China: Should Tesla Stay Or Go?

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We did a story yesterday about Tesla and its stalled talks with the city of Shanghai. Tesla has been saying for months that it wants to build a factory in the curious animal known as the Shanghai Free Trade Zone. Products manufactured there must still pay Chinese import duties, which add 25% to the price of an automobile, but Tesla clearly was under the impression that it would avoid the need to partner with a Chinese company if it built its cars there.

tesla china

That seems not to be the case. Although neither Tesla nor Shanghai wants to say anything on the record, the talks have stalled and the sticking point seems to be that the Chinese government is insisting Tesla buddy up with a Chinese partner if it wants to build cars anywhere in China. Yesterday’s story got a lot of comments, with some folks saying Tesla should just suck it up and build its Chinese factory sooner rather than later.

Others were of the opinion that Tesla should refuse to knuckle under to Chinese pressure. If its cars are going to be charged the 25% import duty anyway, why not build a factory in an Asian country that has a stable economy and ship them to China from there? Vietnam has been mentioned as a possible manufacturing site. Older Americans may find a fine irony in that suggestion. India is also another country that would be only too happy to have a Tesla factory. India is also a good candidate.

Today, some people at Seeking Alpha have thrown another consideration into the mix. (Yes, we know many of our readers have hostile feelings for Seeking Alpha, but even a broken clock is right twice a day.) SA contributor Robert Castellano points out that the generous EV incentives China now has in place — they slash the cost of a Hyundai Uiedung by nearly 50%, for example — are only available for electric vehicles manufactured in China that have batteries manufactured in China.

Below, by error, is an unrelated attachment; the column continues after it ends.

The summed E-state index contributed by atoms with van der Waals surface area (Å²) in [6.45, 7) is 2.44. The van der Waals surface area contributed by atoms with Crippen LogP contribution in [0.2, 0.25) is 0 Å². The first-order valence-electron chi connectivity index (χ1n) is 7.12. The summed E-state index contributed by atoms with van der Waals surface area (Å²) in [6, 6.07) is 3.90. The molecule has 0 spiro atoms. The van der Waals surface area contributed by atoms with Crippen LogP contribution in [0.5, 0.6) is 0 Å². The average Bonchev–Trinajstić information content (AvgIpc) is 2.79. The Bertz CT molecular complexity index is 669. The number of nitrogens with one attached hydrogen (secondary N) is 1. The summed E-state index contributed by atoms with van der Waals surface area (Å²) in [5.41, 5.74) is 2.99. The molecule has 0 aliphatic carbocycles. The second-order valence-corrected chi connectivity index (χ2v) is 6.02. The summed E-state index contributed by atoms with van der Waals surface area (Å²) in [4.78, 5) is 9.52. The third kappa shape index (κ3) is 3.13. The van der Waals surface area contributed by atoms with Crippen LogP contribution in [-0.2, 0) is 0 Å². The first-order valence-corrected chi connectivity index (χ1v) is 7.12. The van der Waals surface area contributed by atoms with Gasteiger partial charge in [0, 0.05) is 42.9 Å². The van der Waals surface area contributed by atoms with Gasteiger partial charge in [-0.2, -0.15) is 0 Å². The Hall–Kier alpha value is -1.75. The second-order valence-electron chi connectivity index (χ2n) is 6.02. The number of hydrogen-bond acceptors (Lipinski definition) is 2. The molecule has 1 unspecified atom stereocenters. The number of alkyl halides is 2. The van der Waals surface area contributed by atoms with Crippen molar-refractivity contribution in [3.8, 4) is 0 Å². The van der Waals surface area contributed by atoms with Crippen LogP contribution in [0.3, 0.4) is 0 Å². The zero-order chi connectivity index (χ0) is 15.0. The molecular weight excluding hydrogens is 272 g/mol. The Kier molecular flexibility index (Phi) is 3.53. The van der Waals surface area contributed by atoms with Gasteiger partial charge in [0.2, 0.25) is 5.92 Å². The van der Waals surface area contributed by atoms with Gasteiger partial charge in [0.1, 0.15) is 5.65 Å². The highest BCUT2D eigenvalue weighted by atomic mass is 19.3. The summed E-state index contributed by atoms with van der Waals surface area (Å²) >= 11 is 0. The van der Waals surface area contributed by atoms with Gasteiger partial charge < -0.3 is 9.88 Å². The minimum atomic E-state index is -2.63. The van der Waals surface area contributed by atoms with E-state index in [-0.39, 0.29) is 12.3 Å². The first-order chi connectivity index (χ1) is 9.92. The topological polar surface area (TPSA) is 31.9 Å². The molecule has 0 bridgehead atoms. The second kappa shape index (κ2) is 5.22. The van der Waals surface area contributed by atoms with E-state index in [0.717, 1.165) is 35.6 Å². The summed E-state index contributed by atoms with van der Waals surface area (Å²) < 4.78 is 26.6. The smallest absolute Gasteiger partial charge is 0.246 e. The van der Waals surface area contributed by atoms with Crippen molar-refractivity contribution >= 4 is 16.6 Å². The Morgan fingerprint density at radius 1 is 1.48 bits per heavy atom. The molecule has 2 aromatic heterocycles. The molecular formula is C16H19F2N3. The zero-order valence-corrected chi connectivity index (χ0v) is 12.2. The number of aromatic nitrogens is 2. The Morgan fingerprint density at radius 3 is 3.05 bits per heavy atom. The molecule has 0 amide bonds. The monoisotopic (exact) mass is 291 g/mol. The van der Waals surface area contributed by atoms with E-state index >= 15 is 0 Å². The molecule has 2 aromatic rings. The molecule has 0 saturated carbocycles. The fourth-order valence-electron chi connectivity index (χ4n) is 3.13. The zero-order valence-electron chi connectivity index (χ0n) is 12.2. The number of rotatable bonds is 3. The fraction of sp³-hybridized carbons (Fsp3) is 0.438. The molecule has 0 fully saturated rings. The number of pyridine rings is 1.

Last year, Kia and Hyundai were denied permission to sell cars in China with batteries manufactured by LG Chem. They have now switched to using batteries made by Chinese battery company CATL. Tesla uses cells manufactured by Panasonic for its electric vehicles. That puts another stumbling block in Tesla’s path to building cars in China. If it does, it will have to equip them with batteries made in China as well, apparently.

CATL is close to being the only game in town for EV batteries, according to this Seeking Alpha contributor. It already has the ability to manufacture 17.5 GWh worth of batteries a year and intends to build another factory that will add 24 GWh more capacity. A report by Bloomberg says, “In China, the source of 99% of CATL’s business, the company’s lithium ion batteries will be inside locally made EVs from Volkswagen, BMW, and Hyundai. Toyota, Honda, and Nissan are considering CATL batteries for planned China-made vehicles. Domestic companies using the batteries include BAIC — the biggest EV seller in China — and Zhengzhou Yutong, the world’s biggest bus maker.”

As mentioned, nobody is saying anything officially about Tesla and its Chinese manufacturing plans, but an inference could be drawn that the locally made battery piece of the puzzle could be a significant factor in the ongoing negotiations. Tesla could well have serious qualms about sharing its battery chemistry secrets with a foreign partner. And what about Panasonic? You can’t really separate Tesla and Panasonic these days when it comes to EV batteries. If anyone from Tesla wants to contact either me or Zachary, we would welcome any input from the company.

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Steve Hanley

Steve writes about the interface between technology and sustainability from his home in Florida or anywhere else The Force may lead him. He is proud to be "woke" and doesn't really give a damn why the glass broke. He believes passionately in what Socrates said 3000 years ago: "The secret to change is to focus all of your energy not on fighting the old but on building the new." You can follow him on Substack and LinkedIn but not on Fakebook or any social media platforms controlled by narcissistic yahoos.

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